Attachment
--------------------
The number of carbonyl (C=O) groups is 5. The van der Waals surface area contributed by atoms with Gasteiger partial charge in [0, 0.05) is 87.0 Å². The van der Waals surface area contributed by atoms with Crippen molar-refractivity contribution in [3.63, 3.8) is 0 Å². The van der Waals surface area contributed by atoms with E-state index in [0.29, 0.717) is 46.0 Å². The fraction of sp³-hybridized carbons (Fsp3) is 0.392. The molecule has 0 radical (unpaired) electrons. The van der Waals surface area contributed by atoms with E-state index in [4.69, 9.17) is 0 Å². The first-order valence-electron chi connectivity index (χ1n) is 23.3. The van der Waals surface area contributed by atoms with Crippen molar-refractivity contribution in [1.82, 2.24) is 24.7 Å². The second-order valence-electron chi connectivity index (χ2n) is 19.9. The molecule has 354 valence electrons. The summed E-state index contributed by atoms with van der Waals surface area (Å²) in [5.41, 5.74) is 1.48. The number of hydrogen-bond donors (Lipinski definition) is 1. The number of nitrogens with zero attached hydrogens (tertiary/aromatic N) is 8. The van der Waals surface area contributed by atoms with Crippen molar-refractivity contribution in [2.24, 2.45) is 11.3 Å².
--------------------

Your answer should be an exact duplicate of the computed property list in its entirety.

The number of carbonyl (C=O) groups is 5. The van der Waals surface area contributed by atoms with Gasteiger partial charge in [0, 0.05) is 87.0 Å². The van der Waals surface area contributed by atoms with Crippen molar-refractivity contribution in [3.63, 3.8) is 0 Å². The van der Waals surface area contributed by atoms with E-state index in [0.29, 0.717) is 46.0 Å². The fraction of sp³-hybridized carbons (Fsp3) is 0.392. The molecule has 0 radical (unpaired) electrons. The van der Waals surface area contributed by atoms with E-state index in [4.69, 9.17) is 0 Å². The first-order valence-electron chi connectivity index (χ1n) is 23.3. The van der Waals surface area contributed by atoms with Crippen molar-refractivity contribution in [1.82, 2.24) is 24.7 Å². The second-order valence-electron chi connectivity index (χ2n) is 19.9. The molecule has 354 valence electrons. The summed E-state index contributed by atoms with van der Waals surface area (Å²) in [5.41, 5.74) is 1.48. The number of hydrogen-bond donors (Lipinski definition) is 1. The number of nitrogens with zero attached hydrogens (tertiary/aromatic N) is 8. The van der Waals surface area contributed by atoms with Crippen molar-refractivity contribution in [2.24, 2.45) is 11.3 Å².